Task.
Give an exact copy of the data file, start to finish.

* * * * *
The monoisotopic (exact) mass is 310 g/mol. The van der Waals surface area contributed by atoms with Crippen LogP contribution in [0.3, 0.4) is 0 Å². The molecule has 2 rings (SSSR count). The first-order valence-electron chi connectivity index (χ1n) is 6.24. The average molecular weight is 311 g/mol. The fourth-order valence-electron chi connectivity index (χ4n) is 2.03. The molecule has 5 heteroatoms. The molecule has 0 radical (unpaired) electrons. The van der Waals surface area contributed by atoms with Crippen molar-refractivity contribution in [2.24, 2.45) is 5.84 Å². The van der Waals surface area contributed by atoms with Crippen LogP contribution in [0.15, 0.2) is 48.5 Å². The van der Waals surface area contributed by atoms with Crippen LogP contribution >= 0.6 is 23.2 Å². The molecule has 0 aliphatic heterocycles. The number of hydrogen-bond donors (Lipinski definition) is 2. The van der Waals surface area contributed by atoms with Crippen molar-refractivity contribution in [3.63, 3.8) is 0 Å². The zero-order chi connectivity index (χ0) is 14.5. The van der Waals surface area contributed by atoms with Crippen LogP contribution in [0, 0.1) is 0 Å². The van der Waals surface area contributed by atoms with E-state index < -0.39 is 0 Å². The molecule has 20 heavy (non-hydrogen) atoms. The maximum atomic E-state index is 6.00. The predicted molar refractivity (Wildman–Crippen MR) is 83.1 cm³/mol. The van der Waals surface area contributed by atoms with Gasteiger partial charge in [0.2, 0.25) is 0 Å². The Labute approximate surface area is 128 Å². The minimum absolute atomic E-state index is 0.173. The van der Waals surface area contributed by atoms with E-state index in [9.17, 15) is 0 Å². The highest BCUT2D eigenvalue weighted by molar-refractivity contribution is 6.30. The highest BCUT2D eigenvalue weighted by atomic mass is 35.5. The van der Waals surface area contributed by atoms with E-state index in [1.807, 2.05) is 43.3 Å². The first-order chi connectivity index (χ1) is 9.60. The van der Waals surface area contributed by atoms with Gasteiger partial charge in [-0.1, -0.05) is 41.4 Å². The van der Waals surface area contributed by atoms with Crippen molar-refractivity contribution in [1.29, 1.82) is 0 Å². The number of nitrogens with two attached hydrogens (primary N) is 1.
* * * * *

The monoisotopic (exact) mass is 310 g/mol. The van der Waals surface area contributed by atoms with Crippen LogP contribution in [0.3, 0.4) is 0 Å². The molecule has 2 rings (SSSR count). The first-order valence-electron chi connectivity index (χ1n) is 6.24. The average molecular weight is 311 g/mol. The fourth-order valence-electron chi connectivity index (χ4n) is 2.03. The molecule has 5 heteroatoms. The molecule has 0 radical (unpaired) electrons. The van der Waals surface area contributed by atoms with Crippen molar-refractivity contribution in [2.24, 2.45) is 5.84 Å². The van der Waals surface area contributed by atoms with Crippen LogP contribution in [0.15, 0.2) is 48.5 Å². The van der Waals surface area contributed by atoms with Crippen LogP contribution >= 0.6 is 23.2 Å². The molecule has 0 aliphatic heterocycles. The number of hydrogen-bond donors (Lipinski definition) is 2. The van der Waals surface area contributed by atoms with Crippen molar-refractivity contribution in [3.63, 3.8) is 0 Å². The zero-order chi connectivity index (χ0) is 14.5. The van der Waals surface area contributed by atoms with Crippen LogP contribution in [0, 0.1) is 0 Å². The van der Waals surface area contributed by atoms with E-state index < -0.39 is 0 Å². The molecule has 20 heavy (non-hydrogen) atoms. The maximum atomic E-state index is 6.00. The predicted molar refractivity (Wildman–Crippen MR) is 83.1 cm³/mol. The van der Waals surface area contributed by atoms with Gasteiger partial charge in [0.2, 0.25) is 0 Å². The Labute approximate surface area is 128 Å². The minimum absolute atomic E-state index is 0.173. The van der Waals surface area contributed by atoms with E-state index in [9.17, 15) is 0 Å². The highest BCUT2D eigenvalue weighted by molar-refractivity contribution is 6.30. The highest BCUT2D eigenvalue weighted by atomic mass is 35.5. The van der Waals surface area contributed by atoms with E-state index in [1.807, 2.05) is 43.3 Å². The first-order chi connectivity index (χ1) is 9.60. The van der Waals surface area contributed by atoms with Gasteiger partial charge in [-0.1, -0.05) is 41.4 Å². The van der Waals surface area contributed by atoms with Crippen molar-refractivity contribution in [1.29, 1.82) is 0 Å². The number of nitrogens with two attached hydrogens (primary N) is 1.